Improvements in different mechanical properties for various end points were identified for all treatment modalities when compared to non-treated animals, regardless of PEMF frequency or duration (Fig 1). Specifically, one hour of PS treatment led to increased tendon stiffness at all time points (Fig 1C, p=0.008 at 4 weeks, p=0.04 at 8 weeks, p=0.03 at 16 weeks), as well as an increase in modulus at 4 weeks (Fig 1E, p=0.008). Both stiffness and modulus increased by over 100% at 4 weeks for this treatment group. One hour of HF PEMF treatment increased stiffness (Fig 1C, p<0.001) and modulus (Fig 1E, p=0.05) at 8 weeks. Animals treated with three hours of PS had a decreased cross sectional area (Fig 1A, p=0.05), increased max stress (Fig 1B, p=0.04), and increased stiffness (Fig 1C, p=0.001) at 4 weeks, as well as increased modulus at 4 (Fig 1E, p=0.01) and 8 weeks (p=0.05). Three hours of HF PEMF led to increased max load at 4 weeks (Fig 1D, p=0.03), and increased stiffness at 4 (Fig 1C, p=0.001) and 8 weeks (p<0.001). Treatment with six hours of PS increased modulus substantially at 4 weeks (Fig 1E, p=0.01), and also increased stiffness (Fig 1C, p=0.01) and modulus (Fig 1E, p=0.05) at 8 weeks. Cross-sectional area was also reduced at 4 weeks (Fig 1A, p=0.05), but increased at 16 weeks (p=0.006). The final treatment regimen, 6 hours of HF PEMF, also resulted in significant mechanical improvements, including increased stiffness at all time points (Fig 1C, p=0.004 at 4 weeks, p=0.01 at 8 weeks, p=0.03 at 16 weeks) and a three-fold increase in tendon modulus 8 weeks after repair (Fig 1E, p<0.001). Tendon cross sectional area was increased at 16 weeks (Fig 1A, p=0.04). No differences were noted in percent relaxation in any group (data not shown). Importantly, no adverse effects were seen in any mechanical property.
No differences were measured in tendon cell shape or cell density (cellularity) in any treatment group when compared to non-PEMF controls (Fig 2). Overall cell density decreased in both the insertion (Fig 2A, p<0.001) and midsubstance (Fig 2B, p<0.001) with time, but this was not specific to any treatment group. Collagen organization showed improvements at the tendon insertion at 16 weeks in animals treated with 3 hours of HF PEMF (Fig 3A, p=0.005). This group also showed improved alignment at 8 weeks in the tendon midsubstance (Fig 3B, p=0.005). Additional improvements were identified at 16 weeks for 1 hour HF PEMF (p=0.006) and 6 hours of PS (p=0.03) in the midsubstance (Fig 3B). No adverse effects were identified in any histological property.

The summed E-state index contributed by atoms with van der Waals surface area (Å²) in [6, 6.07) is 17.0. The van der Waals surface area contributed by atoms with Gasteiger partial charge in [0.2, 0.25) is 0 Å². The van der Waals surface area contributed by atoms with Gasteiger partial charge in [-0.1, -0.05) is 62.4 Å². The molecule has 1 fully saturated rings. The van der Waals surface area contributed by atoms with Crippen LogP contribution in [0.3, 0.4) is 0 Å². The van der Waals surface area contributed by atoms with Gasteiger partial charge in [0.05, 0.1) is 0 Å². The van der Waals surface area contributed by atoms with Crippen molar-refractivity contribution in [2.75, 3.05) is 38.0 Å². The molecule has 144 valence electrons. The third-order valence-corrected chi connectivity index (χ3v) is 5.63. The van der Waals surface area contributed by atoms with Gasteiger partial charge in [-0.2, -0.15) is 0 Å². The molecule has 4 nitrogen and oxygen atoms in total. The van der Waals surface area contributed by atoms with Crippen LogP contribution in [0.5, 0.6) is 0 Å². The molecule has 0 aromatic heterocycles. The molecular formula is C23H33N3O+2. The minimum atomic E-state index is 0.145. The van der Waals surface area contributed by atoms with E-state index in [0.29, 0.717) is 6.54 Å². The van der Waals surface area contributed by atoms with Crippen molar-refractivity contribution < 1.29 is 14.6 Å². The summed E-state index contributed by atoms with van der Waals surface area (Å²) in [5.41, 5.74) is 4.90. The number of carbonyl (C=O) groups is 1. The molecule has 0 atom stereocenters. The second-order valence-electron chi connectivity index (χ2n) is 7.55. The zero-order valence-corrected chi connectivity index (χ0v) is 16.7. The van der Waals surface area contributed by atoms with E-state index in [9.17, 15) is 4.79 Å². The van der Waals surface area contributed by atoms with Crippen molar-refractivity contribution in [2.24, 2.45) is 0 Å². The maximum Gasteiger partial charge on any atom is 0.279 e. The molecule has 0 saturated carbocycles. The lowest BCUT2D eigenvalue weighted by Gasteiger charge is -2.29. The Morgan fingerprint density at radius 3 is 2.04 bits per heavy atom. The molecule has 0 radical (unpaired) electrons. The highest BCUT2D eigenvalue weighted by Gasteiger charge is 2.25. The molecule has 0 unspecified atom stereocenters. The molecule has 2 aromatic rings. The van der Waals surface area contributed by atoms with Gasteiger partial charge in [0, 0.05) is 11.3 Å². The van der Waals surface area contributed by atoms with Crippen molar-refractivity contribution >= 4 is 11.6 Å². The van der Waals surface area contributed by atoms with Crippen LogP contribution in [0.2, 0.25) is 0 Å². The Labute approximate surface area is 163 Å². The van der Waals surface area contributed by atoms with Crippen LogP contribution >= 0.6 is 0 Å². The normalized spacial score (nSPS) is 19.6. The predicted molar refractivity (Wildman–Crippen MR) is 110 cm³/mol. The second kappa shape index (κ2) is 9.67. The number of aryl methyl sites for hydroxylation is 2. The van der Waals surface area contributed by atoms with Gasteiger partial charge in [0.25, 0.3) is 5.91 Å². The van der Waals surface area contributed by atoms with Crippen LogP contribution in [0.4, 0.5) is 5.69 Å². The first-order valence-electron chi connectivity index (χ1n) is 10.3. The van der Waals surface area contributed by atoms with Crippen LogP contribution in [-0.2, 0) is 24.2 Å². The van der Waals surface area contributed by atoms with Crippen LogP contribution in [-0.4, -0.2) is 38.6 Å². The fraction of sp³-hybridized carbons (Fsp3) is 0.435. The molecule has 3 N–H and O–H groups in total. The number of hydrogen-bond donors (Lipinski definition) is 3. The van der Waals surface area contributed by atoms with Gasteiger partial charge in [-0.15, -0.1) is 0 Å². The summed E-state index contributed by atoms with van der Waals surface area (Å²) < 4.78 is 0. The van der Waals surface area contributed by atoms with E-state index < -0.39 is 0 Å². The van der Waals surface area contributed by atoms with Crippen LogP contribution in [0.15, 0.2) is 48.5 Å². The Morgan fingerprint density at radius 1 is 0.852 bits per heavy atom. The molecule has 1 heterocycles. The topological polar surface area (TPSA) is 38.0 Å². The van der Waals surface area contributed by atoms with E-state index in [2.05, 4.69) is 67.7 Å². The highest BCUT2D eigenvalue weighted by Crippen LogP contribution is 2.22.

Based on significant improvements in early healing demonstrated by mechanical testing, immunohistochemical analysis was performed on non-PEMF controls and the 1 hour PS group. Our results were consistent across specimens, providing confidence in our results and conclusions. Tendon protein composition was altered in the PEMF treated groups (Figure 4). Collagen I was notably increased at the injury site of the supraspinatus at 4 weeks after PEMF treatment compared to controls (Figure 4, upper panel), but these differences were no longer seen after 8 weeks post-operatively. Similarly, fibronectin expression was increased and was more diffuse at the injury site at 4 weeks after PEMF treatment compared to controls (Figure 4, lower panel), but again, these differences were no longer apparent at 8 weeks. No differences were seen in Collagen III, IL1β, TNFα, or decorin (Supplementary Figure 1). MMP13 staining failed to develop above the minimum level of detection (data not shown).
Previous work demonstrated that Physio-Stim PEMF treatment improved tendon and bone properties when applied after supraspinatus injury and repair. However, the effects of pulse frequency and daily treatment duration were unknown. This study examined the effect of systemic exposure of an FDA approved, commercially available PEMF waveform, as well as a nearly identical waveform with a higher fundamental frequency. The primary focus was to identify differences in healing when both frequency and exposure time were varied. Overall, results suggest that PEMF has a positive effect on rat rotator cuff healing for each electromagnetic fundamental pulse frequency and treatment duration tested in this study. Contrary to our hypotheses, neither higher fundamental frequency nor longer duration lead to consistently better tendon mechanical or histological properties when compared to other PEMF treatment regimens investigated in this study. The improvements in tendon properties seen for both treatments (PS, HF) and all exposure durations (1, 3, and 6 hours) supports the potential for PEMF as a clinical adjunctive treatment to rotator cuff repair. Specifically, the earlier improvements in tendon modulus by the PS 1hr PEMF treatment makes it ideal as it utilizes an FDA approved signal and minimizes patient treatment time, which may increase the likelihood of patient compliance. Perhaps most importantly, this study also confirmed that there were no detrimental effects of PEMF across tested parameters. In addition, our previous study, which also quantified rat ambulation and passive joint range of motion, found no differences with PEMF treatment, suggesting that animal limb function was not impaired.24